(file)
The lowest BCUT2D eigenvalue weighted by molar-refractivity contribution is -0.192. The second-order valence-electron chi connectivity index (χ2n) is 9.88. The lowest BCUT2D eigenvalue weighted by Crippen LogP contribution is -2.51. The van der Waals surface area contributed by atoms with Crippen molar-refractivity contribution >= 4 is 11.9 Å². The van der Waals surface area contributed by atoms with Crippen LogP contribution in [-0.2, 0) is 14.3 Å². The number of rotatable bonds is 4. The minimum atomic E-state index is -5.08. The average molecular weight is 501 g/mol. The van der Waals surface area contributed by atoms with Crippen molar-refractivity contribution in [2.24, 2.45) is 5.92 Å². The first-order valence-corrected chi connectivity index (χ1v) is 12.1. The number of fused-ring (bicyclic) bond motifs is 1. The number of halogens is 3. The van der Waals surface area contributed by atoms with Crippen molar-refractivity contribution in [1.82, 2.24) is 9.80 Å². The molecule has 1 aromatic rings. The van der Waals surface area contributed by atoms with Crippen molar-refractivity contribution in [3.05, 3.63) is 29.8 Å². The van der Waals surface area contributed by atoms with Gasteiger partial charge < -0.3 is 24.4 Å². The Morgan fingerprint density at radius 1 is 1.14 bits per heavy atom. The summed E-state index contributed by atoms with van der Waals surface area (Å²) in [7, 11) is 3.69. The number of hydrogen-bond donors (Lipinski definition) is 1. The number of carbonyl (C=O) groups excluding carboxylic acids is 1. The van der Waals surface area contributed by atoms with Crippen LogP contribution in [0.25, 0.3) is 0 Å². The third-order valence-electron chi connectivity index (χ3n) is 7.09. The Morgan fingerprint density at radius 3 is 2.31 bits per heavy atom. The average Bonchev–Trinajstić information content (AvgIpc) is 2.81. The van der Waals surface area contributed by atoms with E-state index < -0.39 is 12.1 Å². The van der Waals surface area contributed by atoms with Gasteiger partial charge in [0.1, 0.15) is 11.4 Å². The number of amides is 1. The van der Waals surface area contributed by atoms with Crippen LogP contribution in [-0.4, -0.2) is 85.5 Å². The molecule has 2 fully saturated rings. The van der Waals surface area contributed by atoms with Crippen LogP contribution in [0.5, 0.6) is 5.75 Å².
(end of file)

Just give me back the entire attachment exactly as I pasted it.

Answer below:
The lowest BCUT2D eigenvalue weighted by molar-refractivity contribution is -0.192. The second-order valence-electron chi connectivity index (χ2n) is 9.88. The lowest BCUT2D eigenvalue weighted by Crippen LogP contribution is -2.51. The van der Waals surface area contributed by atoms with Crippen molar-refractivity contribution >= 4 is 11.9 Å². The van der Waals surface area contributed by atoms with Crippen LogP contribution in [-0.2, 0) is 14.3 Å². The number of rotatable bonds is 4. The minimum atomic E-state index is -5.08. The average molecular weight is 501 g/mol. The van der Waals surface area contributed by atoms with Crippen molar-refractivity contribution in [2.24, 2.45) is 5.92 Å². The first-order valence-corrected chi connectivity index (χ1v) is 12.1. The number of fused-ring (bicyclic) bond motifs is 1. The number of halogens is 3. The van der Waals surface area contributed by atoms with Crippen molar-refractivity contribution in [1.82, 2.24) is 9.80 Å². The molecule has 1 aromatic rings. The van der Waals surface area contributed by atoms with Crippen molar-refractivity contribution in [3.05, 3.63) is 29.8 Å². The van der Waals surface area contributed by atoms with Gasteiger partial charge < -0.3 is 24.4 Å². The Morgan fingerprint density at radius 1 is 1.14 bits per heavy atom. The summed E-state index contributed by atoms with van der Waals surface area (Å²) in [7, 11) is 3.69. The number of hydrogen-bond donors (Lipinski definition) is 1. The number of carbonyl (C=O) groups excluding carboxylic acids is 1. The van der Waals surface area contributed by atoms with Crippen LogP contribution in [0.25, 0.3) is 0 Å². The third-order valence-electron chi connectivity index (χ3n) is 7.09. The Morgan fingerprint density at radius 3 is 2.31 bits per heavy atom. The average Bonchev–Trinajstić information content (AvgIpc) is 2.81. The van der Waals surface area contributed by atoms with E-state index < -0.39 is 12.1 Å². The van der Waals surface area contributed by atoms with Gasteiger partial charge in [0.1, 0.15) is 11.4 Å². The number of amides is 1. The van der Waals surface area contributed by atoms with Crippen LogP contribution in [-0.4, -0.2) is 85.5 Å². The molecule has 2 fully saturated rings. The van der Waals surface area contributed by atoms with Crippen LogP contribution in [0.5, 0.6) is 5.75 Å².